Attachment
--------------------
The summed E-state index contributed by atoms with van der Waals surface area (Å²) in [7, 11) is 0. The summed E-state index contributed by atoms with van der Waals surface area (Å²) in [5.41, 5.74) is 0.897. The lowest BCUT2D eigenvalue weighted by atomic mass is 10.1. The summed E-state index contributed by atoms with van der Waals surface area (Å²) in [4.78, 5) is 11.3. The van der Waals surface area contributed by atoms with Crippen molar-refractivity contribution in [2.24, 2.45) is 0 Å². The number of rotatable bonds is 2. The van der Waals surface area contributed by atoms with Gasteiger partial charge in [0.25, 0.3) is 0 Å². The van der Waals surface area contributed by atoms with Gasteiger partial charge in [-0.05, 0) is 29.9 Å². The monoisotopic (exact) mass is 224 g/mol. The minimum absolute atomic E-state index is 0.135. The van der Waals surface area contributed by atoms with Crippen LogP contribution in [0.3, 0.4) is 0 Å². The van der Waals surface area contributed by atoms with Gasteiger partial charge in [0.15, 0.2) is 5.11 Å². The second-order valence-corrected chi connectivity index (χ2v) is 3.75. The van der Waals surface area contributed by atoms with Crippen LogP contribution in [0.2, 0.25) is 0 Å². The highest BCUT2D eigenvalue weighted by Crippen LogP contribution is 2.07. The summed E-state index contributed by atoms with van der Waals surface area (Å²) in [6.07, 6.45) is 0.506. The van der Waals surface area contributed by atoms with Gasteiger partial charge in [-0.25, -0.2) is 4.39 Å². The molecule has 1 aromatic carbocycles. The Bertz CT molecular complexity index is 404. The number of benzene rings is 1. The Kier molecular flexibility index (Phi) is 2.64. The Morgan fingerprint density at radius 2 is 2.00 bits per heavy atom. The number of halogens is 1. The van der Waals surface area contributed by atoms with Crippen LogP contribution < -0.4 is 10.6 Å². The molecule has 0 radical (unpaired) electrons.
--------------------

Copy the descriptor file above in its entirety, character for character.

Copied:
The summed E-state index contributed by atoms with van der Waals surface area (Å²) in [7, 11) is 0. The summed E-state index contributed by atoms with van der Waals surface area (Å²) in [5.41, 5.74) is 0.897. The lowest BCUT2D eigenvalue weighted by atomic mass is 10.1. The summed E-state index contributed by atoms with van der Waals surface area (Å²) in [4.78, 5) is 11.3. The van der Waals surface area contributed by atoms with Crippen molar-refractivity contribution in [2.24, 2.45) is 0 Å². The number of rotatable bonds is 2. The van der Waals surface area contributed by atoms with Gasteiger partial charge in [0.25, 0.3) is 0 Å². The van der Waals surface area contributed by atoms with Gasteiger partial charge in [-0.05, 0) is 29.9 Å². The monoisotopic (exact) mass is 224 g/mol. The minimum absolute atomic E-state index is 0.135. The van der Waals surface area contributed by atoms with Crippen LogP contribution in [0.3, 0.4) is 0 Å². The van der Waals surface area contributed by atoms with Gasteiger partial charge in [0.15, 0.2) is 5.11 Å². The second-order valence-corrected chi connectivity index (χ2v) is 3.75. The van der Waals surface area contributed by atoms with Crippen LogP contribution in [0.2, 0.25) is 0 Å². The highest BCUT2D eigenvalue weighted by Crippen LogP contribution is 2.07. The summed E-state index contributed by atoms with van der Waals surface area (Å²) in [6.07, 6.45) is 0.506. The van der Waals surface area contributed by atoms with Gasteiger partial charge in [-0.25, -0.2) is 4.39 Å². The molecule has 1 aromatic carbocycles. The Bertz CT molecular complexity index is 404. The number of benzene rings is 1. The Kier molecular flexibility index (Phi) is 2.64. The Morgan fingerprint density at radius 2 is 2.00 bits per heavy atom. The number of halogens is 1. The van der Waals surface area contributed by atoms with Crippen LogP contribution < -0.4 is 10.6 Å². The molecule has 0 radical (unpaired) electrons.